• In an additional alternative embodiment, a method may comprise receiving, at an almanac server, information associating a first smart meter with a first wireless access point; identifying a location of the first wireless access point based a known location of the first smart meter and further based on the information associating the first smart meter with the first wireless access point; and communicating the location of the first access point to a mobile device in response to a request for location services.
  • In an additional alternative embodiment, a computing device may comprise means for receiving information associating a first smart meter with a first wireless access point; and means for identifying a location of the first wireless access point based a known location of the first smart meter and further based on the information associating the first smart meter with the first wireless access point.
  • In an additional alternative embodiment, a non-transitory computer readable storage medium that contains computer readable instructions for performing a method that, when executed by a processor coupled to the storage medium, causes a device to execute the method comprising: receiving, at an almanac server comprising the computer readable storage medium, information associating a first smart meter with a first wireless access point; identifying a location of the first access point based a known location of the first smart meter and further based on the information associating the first smart meter with the first wireless access point; and communicating the location of the first access point to a mobile device in response to a request for location services.
  • Further embodiments will be apparent to a person of ordinary skill in light of the additional description provided herein.
  • BRIEF DESCRIPTION OF THE DRAWINGS
  • Aspects of the disclosure are illustrated by way of example. In the accompanying figures, like reference numbers indicate similar elements, and:
  • FIG. 1 illustrates a simplified diagram of a system that may incorporate one or more embodiments;
  • FIG. 2 illustrates a simplified diagram of an apparatus according to one or more embodiments;
  • FIG. 3 illustrates a simplified diagram of an apparatus according to one or more embodiments;
  • FIG. 4 illustrates a simplified diagram of an apparatus according to one or more embodiments;
  • FIG. 5 illustrates aspects of one potential method that may operate in accordance with one or more embodiments;
  • FIG. 6 illustrates a simplified diagram of a system that may incorporate one or more embodiments;
  • FIG. 7A illustrates aspects of one potential method that may operate in accordance with one or more embodiments;
  • FIG. 7B illustrates aspects of one potential method that may operate in accordance with one or more embodiments;
  • FIG. 7C illustrates aspects of one potential method that may operate in accordance with one or more embodiments; and
  • FIG. 8 illustrates one potential embodiment of a computing device that may be used with aspects of one or more embodiments of various systems and devices.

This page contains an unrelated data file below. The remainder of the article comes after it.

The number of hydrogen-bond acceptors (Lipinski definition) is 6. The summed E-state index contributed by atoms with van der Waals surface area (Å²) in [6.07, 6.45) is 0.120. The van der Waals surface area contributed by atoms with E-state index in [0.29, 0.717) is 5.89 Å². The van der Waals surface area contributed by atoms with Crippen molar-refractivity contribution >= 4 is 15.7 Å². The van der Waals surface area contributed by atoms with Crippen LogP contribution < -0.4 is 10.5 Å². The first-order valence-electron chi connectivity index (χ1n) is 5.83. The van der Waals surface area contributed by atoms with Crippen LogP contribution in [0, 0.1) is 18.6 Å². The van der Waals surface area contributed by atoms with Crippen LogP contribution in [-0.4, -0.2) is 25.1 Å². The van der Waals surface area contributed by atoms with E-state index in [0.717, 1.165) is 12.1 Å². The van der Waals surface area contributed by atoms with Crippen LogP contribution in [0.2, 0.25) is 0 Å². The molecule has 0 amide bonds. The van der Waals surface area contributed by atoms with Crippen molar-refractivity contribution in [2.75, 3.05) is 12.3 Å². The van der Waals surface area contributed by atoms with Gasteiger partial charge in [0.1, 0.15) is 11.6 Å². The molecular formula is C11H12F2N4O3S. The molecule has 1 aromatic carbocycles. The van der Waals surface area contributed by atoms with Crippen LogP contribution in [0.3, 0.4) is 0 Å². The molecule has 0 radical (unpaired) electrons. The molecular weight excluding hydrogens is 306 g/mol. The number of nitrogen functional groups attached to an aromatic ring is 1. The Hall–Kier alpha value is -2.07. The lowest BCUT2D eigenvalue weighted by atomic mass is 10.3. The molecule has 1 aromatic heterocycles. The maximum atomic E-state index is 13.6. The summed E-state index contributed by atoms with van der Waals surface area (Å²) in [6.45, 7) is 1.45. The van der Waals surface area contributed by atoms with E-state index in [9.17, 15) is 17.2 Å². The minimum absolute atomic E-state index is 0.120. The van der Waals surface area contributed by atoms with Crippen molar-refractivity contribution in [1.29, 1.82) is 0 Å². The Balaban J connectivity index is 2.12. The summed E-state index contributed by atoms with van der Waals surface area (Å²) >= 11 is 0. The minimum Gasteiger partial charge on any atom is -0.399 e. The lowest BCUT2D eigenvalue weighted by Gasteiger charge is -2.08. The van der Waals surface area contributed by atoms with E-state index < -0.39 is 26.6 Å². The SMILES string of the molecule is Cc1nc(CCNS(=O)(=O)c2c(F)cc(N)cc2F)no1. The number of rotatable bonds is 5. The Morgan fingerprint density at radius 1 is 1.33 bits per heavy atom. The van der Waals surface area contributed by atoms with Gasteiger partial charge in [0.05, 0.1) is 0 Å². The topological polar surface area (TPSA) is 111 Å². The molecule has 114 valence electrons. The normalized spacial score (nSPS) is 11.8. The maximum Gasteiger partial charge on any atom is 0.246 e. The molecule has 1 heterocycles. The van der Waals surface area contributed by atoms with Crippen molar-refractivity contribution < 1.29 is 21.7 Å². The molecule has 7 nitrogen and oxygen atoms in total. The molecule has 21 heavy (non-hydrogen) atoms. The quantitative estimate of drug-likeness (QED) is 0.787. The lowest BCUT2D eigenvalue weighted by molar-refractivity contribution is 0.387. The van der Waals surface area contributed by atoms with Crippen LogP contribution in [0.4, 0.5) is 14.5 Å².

• DETAILED DESCRIPTION
  • Aspects of the disclosure relate to computing technologies with wireless signals. In particular, aspects of the disclosure relate to systems, methods, apparatus, and computer readable media for using a signal transmitted by a smart meter as a location reference when observing other wireless signals.
  • For example, in one potential embodiment, a smart meter attached to a residence includes a wireless transmitter. A communication device in a passing car may receive a signal from the smart meter. At the same time and location or within a small window of time and location, the communication device may receive a signal from a wireless access point. The device may then communicate with a server in a way that allows location information from the wireless access point, the smart meter, or both, to be used as a location reference. For example, the location of the smart meter may be known by the server, and the location of the access point may be identified as located relative to the smart meter. By using smart meters as reliable crowd-sourcing agents, in accordance with various aspects of the disclosure, information about observable wireless signals at various locations can be gathered and compiled more easily, accurately, and conveniently and integrated with signals from other access points.
  • “War driving” is a process by which wireless access points or other information may be discovered by driving with a device that listens for access point signals, and stores signal and location information. Locations may be estimated with positioning systems such as global positioning systems (GPS) and inertial navigation units within a vehicle. The above described process may, in certain embodiments, provide improved systems and methods for identifying access points by associating access points with electrical smart meters whose wireless communications may be scanned at the same time or within a small time window of the scan of access point signals. In certain embodiments, additional information may then be retrieved from a location database that contains the civic addresses of the smart meters and the unique IDs associated with smart meter signals. In some further embodiments, a civic address to geographic address converter may be used to get access point locations in alternative formats, such as a latitude, longitude, and altitude format. The use of smart meter signals in conjunction with measurement of access point signals may thus replace or supplement previously known “war driving” techniques for gathering information.